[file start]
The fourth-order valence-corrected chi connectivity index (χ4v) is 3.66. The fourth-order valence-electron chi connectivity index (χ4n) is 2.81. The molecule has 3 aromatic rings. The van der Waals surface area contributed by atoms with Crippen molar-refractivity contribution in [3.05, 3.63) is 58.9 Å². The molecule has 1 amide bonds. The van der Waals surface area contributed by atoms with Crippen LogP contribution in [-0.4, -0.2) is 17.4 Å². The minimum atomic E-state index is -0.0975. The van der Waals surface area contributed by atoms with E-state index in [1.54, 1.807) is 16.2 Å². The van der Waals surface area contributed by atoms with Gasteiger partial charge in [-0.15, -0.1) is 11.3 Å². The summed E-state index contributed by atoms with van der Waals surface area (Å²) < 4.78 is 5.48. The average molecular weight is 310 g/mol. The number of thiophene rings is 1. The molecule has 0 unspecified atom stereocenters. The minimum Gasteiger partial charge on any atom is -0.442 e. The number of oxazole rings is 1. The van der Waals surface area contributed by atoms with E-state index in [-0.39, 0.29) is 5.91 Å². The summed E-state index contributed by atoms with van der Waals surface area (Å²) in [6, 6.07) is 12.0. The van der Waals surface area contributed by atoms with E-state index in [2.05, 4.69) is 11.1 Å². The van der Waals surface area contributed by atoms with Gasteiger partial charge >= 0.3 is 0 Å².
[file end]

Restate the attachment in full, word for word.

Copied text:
The fourth-order valence-corrected chi connectivity index (χ4v) is 3.66. The fourth-order valence-electron chi connectivity index (χ4n) is 2.81. The molecule has 3 aromatic rings. The van der Waals surface area contributed by atoms with Crippen molar-refractivity contribution in [3.05, 3.63) is 58.9 Å². The molecule has 1 amide bonds. The van der Waals surface area contributed by atoms with Crippen LogP contribution in [-0.4, -0.2) is 17.4 Å². The minimum atomic E-state index is -0.0975. The van der Waals surface area contributed by atoms with E-state index in [1.54, 1.807) is 16.2 Å². The van der Waals surface area contributed by atoms with Gasteiger partial charge in [-0.15, -0.1) is 11.3 Å². The summed E-state index contributed by atoms with van der Waals surface area (Å²) < 4.78 is 5.48. The average molecular weight is 310 g/mol. The number of thiophene rings is 1. The molecule has 0 unspecified atom stereocenters. The minimum Gasteiger partial charge on any atom is -0.442 e. The number of oxazole rings is 1. The van der Waals surface area contributed by atoms with E-state index in [-0.39, 0.29) is 5.91 Å². The summed E-state index contributed by atoms with van der Waals surface area (Å²) in [6, 6.07) is 12.0. The van der Waals surface area contributed by atoms with E-state index in [2.05, 4.69) is 11.1 Å². The van der Waals surface area contributed by atoms with Gasteiger partial charge >= 0.3 is 0 Å².